Children in the most dire straits are those outside of family care – those living on the streets or in institutions, trafficked, participating in armed groups, or exploited for their labor. Children in such circumstances often experience abuse, neglect, lack of stimulation, and extreme and toxic stress – all of which have a profoundly negative impact on a child’s development and adult outcomes.
Recognizing that all governments need evidence to inform efficacious, effective, and sustainable policies, strategies, and programs to care for vulnerable children, the U.S. Government convened an Evidence Summit on Protecting Children Outside of Family Care on December 12-13, 2011 in Washington, D.C. The overarching goal of the Summit was to provide expert review of the evidence on effective systems to identify, assess, assist, and monitor children outside of family care in lower- and middle-income countries, including those living on the streets or in institutions, trafficked, separated as a result of conflict or disaster, or exploited for their labor. The Summit brought together 150 leading researchers as well as technical experts to assess the evidence to inform policies, strategies and programs relevant to protecting children outside of family care in lower- and middle-income countries and identify evidence gaps to shape the future research agenda.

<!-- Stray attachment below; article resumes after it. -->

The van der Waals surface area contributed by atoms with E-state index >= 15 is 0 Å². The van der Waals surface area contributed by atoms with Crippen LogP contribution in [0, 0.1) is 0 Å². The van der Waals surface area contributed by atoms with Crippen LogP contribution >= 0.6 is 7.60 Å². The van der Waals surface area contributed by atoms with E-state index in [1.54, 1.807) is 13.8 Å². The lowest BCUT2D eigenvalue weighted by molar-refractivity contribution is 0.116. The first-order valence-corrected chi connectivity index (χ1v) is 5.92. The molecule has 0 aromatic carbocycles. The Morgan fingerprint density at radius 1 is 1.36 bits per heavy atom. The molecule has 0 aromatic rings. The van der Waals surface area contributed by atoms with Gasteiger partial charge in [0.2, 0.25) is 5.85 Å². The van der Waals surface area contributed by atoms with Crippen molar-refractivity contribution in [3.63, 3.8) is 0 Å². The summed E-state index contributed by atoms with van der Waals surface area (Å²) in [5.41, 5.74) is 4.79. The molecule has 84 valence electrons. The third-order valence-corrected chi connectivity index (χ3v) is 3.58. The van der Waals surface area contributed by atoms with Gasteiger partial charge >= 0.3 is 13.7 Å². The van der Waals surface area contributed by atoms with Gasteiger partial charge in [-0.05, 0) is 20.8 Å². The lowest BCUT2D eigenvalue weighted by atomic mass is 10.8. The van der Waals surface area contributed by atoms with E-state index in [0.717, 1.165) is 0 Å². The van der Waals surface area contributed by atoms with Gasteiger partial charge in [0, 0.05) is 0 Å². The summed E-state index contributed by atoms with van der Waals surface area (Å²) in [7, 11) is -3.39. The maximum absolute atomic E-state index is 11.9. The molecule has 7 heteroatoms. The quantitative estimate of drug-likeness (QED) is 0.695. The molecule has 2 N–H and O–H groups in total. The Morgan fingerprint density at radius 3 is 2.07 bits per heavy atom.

“Following the Summit, we have committed to establishing guiding principles for US Government assistance to affected children outside the USA and to develop a strategy, by July, 2012, to promote evidence-based responses to protect these vulnerable children. The strategy will promote application of the principles, implementation of evidence-based best practices, and research to address critical knowledge gaps in initiatives for at risk children outside of family care funded by the US Government. With continued global collaboration and coordination across agencies and partners, we can tackle more effectively the common constraints to improving children’s wellbeing and protecting the most vulnerable.”
Another key result was the consolidation and evaluation of the evidence base – the collection of the most relevant knowledge and experience related to children outside of family care – which will inform the development of guiding principles and an interagency strategy. The evidence review will be summarized in a series of academic papers and submitted for journal publication in 2012. The process of identifying, evaluating, and synthesizing this evidence base was formally launched at a Pre-Summit held October 24-25, 2011 at the National Institutes of Health. At the Pre-Summit, 60 academics, technical experts and U.S. government officials discussed the strength of evidence relevant to children outside of family care and began to identify research gaps. Four multidisciplinary teams were established to review the evidence around four focal questions and prepare draft findings for the December Summit. The four focal questions are:
Focal Question 1: What systems/strategies are most effective in identifying and enumerating children outside of family care?
Focal Question 2: What are the most effective systems/strategies/interventions to assess and address the immediate needs of children outside of family care?
Focal Question 3: What systems/strategies/interventions are effective for sustainable long-term care and protection of children with a history of living outside of family care?
Focal Question 4: What models, systems and strategies demonstrate efficacy, effectiveness, and/or sustainability for monitoring children who are or were outside of family care and/or for evaluating the impact of the programs and systems intended to serve them?